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April 13, 2021updated 11 May 2021 7:15pm

How Covid-19 has closed digital age gap

A new study suggests Covid-19 has led to changes in the way older citizens are using technology, which, Laura Foster argues, should cause brand owners to think again about how they market to more senior age groups.

When thinking about older consumers and their digital consumption, stereotypes about tech-phobic grandparents who refuse to buy smartphones or use internet banking often come to mind. Yet, while this has been true to a certain extent, the basis on which the stereotype formed is starting to disappear.

According to a report from UK-based market researchers Global Web Index, the digital gap between young and old is closing, with Generation X and Baby Boomer consumers adopting new online behaviours and platforms in order to stay connected during the lockdowns caused by the Covid-19 pandemic. When comparing the amount of time Gen X/Boomers spent online on their mobiles each day during the third quarter of 2019 and the second quarter of 2020, the global figure (excluding China) jumped from two hours 29 minutes to two hours 52 minutes, according to Global Web Index’s ‘Connecting the Dots 2021’ trend report.

Data, based on the same time frames, also found the percentage of Gen X/Boomers that use a messaging app, or use video or voice calling features, on a mobile more than once a day rose from 53% to 61% globally.

The use of mobile payment features within the last month of being surveyed was up from 21% to 26%, while the use of finance apps and internet banking services increased from 40% to 44%, and the proportion that used online grocery shopping grew from 25% to 31%.

What these figures suggest is older consumer groups are overcoming their suspicions and – in some cases – willful ignorance of digital technology to be able to connect and continue to carry out their daily chores in a safe manner.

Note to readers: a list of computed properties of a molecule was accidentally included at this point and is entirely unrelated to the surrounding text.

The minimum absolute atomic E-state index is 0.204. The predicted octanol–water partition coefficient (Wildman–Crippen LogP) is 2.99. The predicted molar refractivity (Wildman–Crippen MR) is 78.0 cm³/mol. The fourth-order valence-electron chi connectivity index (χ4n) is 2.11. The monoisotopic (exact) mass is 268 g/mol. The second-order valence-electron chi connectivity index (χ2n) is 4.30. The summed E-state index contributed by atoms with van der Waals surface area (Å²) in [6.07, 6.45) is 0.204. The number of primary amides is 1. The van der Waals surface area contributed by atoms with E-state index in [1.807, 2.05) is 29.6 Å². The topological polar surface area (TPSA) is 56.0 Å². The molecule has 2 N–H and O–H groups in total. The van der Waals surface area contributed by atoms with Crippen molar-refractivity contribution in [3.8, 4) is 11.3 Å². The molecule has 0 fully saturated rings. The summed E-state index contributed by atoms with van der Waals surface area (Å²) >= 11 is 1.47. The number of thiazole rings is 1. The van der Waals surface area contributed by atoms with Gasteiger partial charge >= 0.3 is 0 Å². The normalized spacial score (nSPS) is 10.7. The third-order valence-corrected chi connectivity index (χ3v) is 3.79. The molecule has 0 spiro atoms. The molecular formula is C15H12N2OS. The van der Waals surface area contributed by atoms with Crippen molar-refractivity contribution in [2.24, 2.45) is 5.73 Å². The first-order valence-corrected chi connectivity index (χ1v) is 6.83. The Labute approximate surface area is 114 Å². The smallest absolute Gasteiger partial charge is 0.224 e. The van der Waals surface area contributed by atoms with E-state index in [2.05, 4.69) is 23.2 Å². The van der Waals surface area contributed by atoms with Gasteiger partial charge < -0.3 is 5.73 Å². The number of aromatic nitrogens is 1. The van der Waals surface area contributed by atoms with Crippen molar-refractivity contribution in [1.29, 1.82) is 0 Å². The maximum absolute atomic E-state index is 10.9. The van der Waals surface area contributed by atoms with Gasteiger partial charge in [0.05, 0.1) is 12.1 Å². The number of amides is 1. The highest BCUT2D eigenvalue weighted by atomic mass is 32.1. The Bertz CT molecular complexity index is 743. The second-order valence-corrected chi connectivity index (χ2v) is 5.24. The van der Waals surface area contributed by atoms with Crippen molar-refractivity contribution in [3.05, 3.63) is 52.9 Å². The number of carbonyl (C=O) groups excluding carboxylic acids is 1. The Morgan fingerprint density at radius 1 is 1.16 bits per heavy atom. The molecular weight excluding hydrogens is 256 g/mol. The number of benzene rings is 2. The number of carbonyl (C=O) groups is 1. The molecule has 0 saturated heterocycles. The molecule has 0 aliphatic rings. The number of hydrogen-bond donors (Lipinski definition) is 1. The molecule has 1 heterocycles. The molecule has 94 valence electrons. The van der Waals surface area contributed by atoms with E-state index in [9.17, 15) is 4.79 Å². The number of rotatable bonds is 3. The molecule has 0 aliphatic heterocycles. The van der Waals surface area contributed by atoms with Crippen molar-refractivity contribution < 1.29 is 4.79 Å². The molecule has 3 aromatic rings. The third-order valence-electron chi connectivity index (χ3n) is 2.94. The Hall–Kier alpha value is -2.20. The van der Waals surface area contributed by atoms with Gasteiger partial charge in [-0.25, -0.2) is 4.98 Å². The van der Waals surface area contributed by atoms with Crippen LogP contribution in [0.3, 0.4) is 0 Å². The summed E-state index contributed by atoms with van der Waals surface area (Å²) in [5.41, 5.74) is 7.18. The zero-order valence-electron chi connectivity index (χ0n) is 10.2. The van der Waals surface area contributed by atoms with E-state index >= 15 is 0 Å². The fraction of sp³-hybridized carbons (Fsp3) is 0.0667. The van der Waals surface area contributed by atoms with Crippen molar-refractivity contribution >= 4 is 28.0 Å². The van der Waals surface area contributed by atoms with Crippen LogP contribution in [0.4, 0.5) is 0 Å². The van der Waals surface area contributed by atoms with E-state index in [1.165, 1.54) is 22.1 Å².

“Until March [2020], Facebook and social media usage were largely one and the same for Gen X and, especially, for Boomers,” says the Global Web Index report. “Our monthly visitation data shows older groups outside of China have embraced messaging apps during Q2. They have even embraced new platforms like TikTok, where ‘#over50’ reveals plenty of older creators weighing in on TikTok challenges, and plenty of younger experts posting how-to videos for older newcomers.”

With all this in mind, brand owners would do well to consider a change in approach for their digital and social media marketing strategies. The belief that it’s a young person’s arena, with a focus on Millennial and Gen Z audiences, is soon to become an outdated one.

There’s an issue here, however, as Global Web Index identifies. Despite Gen X and Baby Boomers offering their brand loyalty, not to mention their impressive purchasing power and advertising ‘receptivity’, these consumers don’t feel represented by the advertising they see. Just 13% globally said that they felt represented, and this figure dropped to 8% in North America and 5% in Europe.

These are shockingly low numbers.

Traditional media outlets have always been viewed as the best arena in which to engage older age groups, but the argument for this approach is becoming less compelling as increasing numbers get plugged in. These new digital behaviours are not going to go away; Covid-19 has – as in so many other areas – accelerated the adoption of this trend. It’s time for your brand to start targeting these silver surfers in earnest.

And another thing. As the wider retail channel starts to reopen in the UK this week, the much-discussed phenomenon of the ‘death of the high street’ feels more pertinent than ever, with the loss of numerous big-name stores in recent months. The swing to online shopping is only going to continue to fuel this. According to the UK’s Office of National Statistics, the proportion of retail sales that take place online is rising rapidly in the country. In January this year, online purchases constituted 36% of all retail sales, up from 20% in the same month of 2020.

Ensuring your product is available in the right online spaces is vital, as is ensuring your own e-store is also up to scratch if you’re selling direct.

With the absence of the real-life experience of being able to visit a store, a new digital shopping trend is emerging, one Global Web Index terms “entertainmerce”. While GWI found the key drivers for online purchasing are free delivery (60%) and easy check-out experiences (43%), just under a third of survey respondents also want the purchasing experience to be entertaining.

In some parts of the world, live-stream shopping has taken off. Originating in China in the 2010s, practically all the social media platforms are developing capabilities for live-stream e-commerce on their apps. Facebook, Instagram and TikTok are all moving into the arena, while Amazon has launched Amazon Live.

While this may sound like a glorified shopping-channel experience, albeit digital, it’s been lapped up in China. With all the big names putting plenty of money and resource behind it, this is one online shopping development to definitely keep an eye on.

This article originally appeared on just-food sister site

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